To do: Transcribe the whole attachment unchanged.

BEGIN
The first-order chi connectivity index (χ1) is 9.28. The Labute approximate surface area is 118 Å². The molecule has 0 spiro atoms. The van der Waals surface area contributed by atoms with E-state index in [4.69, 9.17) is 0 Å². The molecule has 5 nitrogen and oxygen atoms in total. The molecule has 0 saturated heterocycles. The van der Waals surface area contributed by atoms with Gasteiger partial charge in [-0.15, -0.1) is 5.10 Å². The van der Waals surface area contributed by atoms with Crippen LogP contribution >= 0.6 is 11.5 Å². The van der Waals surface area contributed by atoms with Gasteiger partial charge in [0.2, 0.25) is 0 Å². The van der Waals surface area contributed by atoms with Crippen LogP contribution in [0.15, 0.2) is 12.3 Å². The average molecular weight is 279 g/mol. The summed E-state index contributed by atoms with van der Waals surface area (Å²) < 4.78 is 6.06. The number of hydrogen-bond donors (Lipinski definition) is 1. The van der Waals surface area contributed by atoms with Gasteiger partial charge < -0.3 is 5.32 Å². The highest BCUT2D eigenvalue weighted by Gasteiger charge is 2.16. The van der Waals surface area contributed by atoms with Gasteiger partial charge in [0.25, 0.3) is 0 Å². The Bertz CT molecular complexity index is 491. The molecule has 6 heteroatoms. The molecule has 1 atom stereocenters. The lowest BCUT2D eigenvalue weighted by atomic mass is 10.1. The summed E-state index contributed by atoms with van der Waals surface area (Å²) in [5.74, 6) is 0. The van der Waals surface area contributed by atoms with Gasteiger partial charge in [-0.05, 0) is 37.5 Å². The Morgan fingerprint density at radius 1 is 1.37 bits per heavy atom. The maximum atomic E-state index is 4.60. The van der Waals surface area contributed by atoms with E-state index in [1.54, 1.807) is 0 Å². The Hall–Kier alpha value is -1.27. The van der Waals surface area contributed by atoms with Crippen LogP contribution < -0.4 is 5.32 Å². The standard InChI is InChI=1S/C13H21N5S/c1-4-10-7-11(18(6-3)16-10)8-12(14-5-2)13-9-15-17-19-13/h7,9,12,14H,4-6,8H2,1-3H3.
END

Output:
The first-order chi connectivity index (χ1) is 9.28. The Labute approximate surface area is 118 Å². The molecule has 0 spiro atoms. The van der Waals surface area contributed by atoms with E-state index in [4.69, 9.17) is 0 Å². The molecule has 5 nitrogen and oxygen atoms in total. The molecule has 0 saturated heterocycles. The van der Waals surface area contributed by atoms with Gasteiger partial charge in [-0.15, -0.1) is 5.10 Å². The van der Waals surface area contributed by atoms with Crippen LogP contribution >= 0.6 is 11.5 Å². The van der Waals surface area contributed by atoms with Gasteiger partial charge in [0.2, 0.25) is 0 Å². The van der Waals surface area contributed by atoms with Crippen LogP contribution in [0.15, 0.2) is 12.3 Å². The average molecular weight is 279 g/mol. The summed E-state index contributed by atoms with van der Waals surface area (Å²) < 4.78 is 6.06. The number of hydrogen-bond donors (Lipinski definition) is 1. The van der Waals surface area contributed by atoms with Gasteiger partial charge < -0.3 is 5.32 Å². The highest BCUT2D eigenvalue weighted by Gasteiger charge is 2.16. The van der Waals surface area contributed by atoms with Gasteiger partial charge in [0.25, 0.3) is 0 Å². The Bertz CT molecular complexity index is 491. The molecule has 6 heteroatoms. The molecule has 1 atom stereocenters. The lowest BCUT2D eigenvalue weighted by atomic mass is 10.1. The summed E-state index contributed by atoms with van der Waals surface area (Å²) in [5.74, 6) is 0. The van der Waals surface area contributed by atoms with Gasteiger partial charge in [-0.05, 0) is 37.5 Å². The Morgan fingerprint density at radius 1 is 1.37 bits per heavy atom. The maximum atomic E-state index is 4.60. The van der Waals surface area contributed by atoms with E-state index in [1.54, 1.807) is 0 Å². The Hall–Kier alpha value is -1.27. The van der Waals surface area contributed by atoms with Crippen LogP contribution < -0.4 is 5.32 Å². The standard InChI is InChI=1S/C13H21N5S/c1-4-10-7-11(18(6-3)16-10)8-12(14-5-2)13-9-15-17-19-13/h7,9,12,14H,4-6,8H2,1-3H3.